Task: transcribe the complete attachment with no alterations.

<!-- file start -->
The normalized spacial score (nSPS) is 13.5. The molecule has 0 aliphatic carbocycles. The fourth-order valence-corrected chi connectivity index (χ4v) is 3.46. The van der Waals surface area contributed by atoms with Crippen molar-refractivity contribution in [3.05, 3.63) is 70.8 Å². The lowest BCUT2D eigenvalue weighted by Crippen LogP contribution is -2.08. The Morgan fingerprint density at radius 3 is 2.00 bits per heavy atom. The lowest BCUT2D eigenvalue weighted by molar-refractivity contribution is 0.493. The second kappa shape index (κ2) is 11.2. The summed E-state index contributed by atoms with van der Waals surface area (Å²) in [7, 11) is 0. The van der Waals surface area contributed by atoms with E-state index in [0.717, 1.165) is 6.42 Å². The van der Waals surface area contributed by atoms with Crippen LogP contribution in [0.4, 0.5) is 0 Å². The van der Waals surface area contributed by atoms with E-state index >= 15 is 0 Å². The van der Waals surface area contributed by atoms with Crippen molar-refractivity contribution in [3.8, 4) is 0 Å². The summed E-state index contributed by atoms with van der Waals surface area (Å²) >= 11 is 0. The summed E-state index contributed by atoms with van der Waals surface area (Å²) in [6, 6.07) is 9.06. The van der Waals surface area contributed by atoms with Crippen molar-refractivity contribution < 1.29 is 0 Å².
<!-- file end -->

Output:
The normalized spacial score (nSPS) is 13.5. The molecule has 0 aliphatic carbocycles. The fourth-order valence-corrected chi connectivity index (χ4v) is 3.46. The van der Waals surface area contributed by atoms with Crippen molar-refractivity contribution in [3.05, 3.63) is 70.8 Å². The lowest BCUT2D eigenvalue weighted by Crippen LogP contribution is -2.08. The Morgan fingerprint density at radius 3 is 2.00 bits per heavy atom. The lowest BCUT2D eigenvalue weighted by molar-refractivity contribution is 0.493. The second kappa shape index (κ2) is 11.2. The summed E-state index contributed by atoms with van der Waals surface area (Å²) in [7, 11) is 0. The van der Waals surface area contributed by atoms with E-state index in [0.717, 1.165) is 6.42 Å². The van der Waals surface area contributed by atoms with Crippen LogP contribution in [0.4, 0.5) is 0 Å². The van der Waals surface area contributed by atoms with E-state index >= 15 is 0 Å². The van der Waals surface area contributed by atoms with Crippen molar-refractivity contribution in [3.8, 4) is 0 Å². The summed E-state index contributed by atoms with van der Waals surface area (Å²) >= 11 is 0. The summed E-state index contributed by atoms with van der Waals surface area (Å²) in [6, 6.07) is 9.06. The van der Waals surface area contributed by atoms with Crippen molar-refractivity contribution < 1.29 is 0 Å².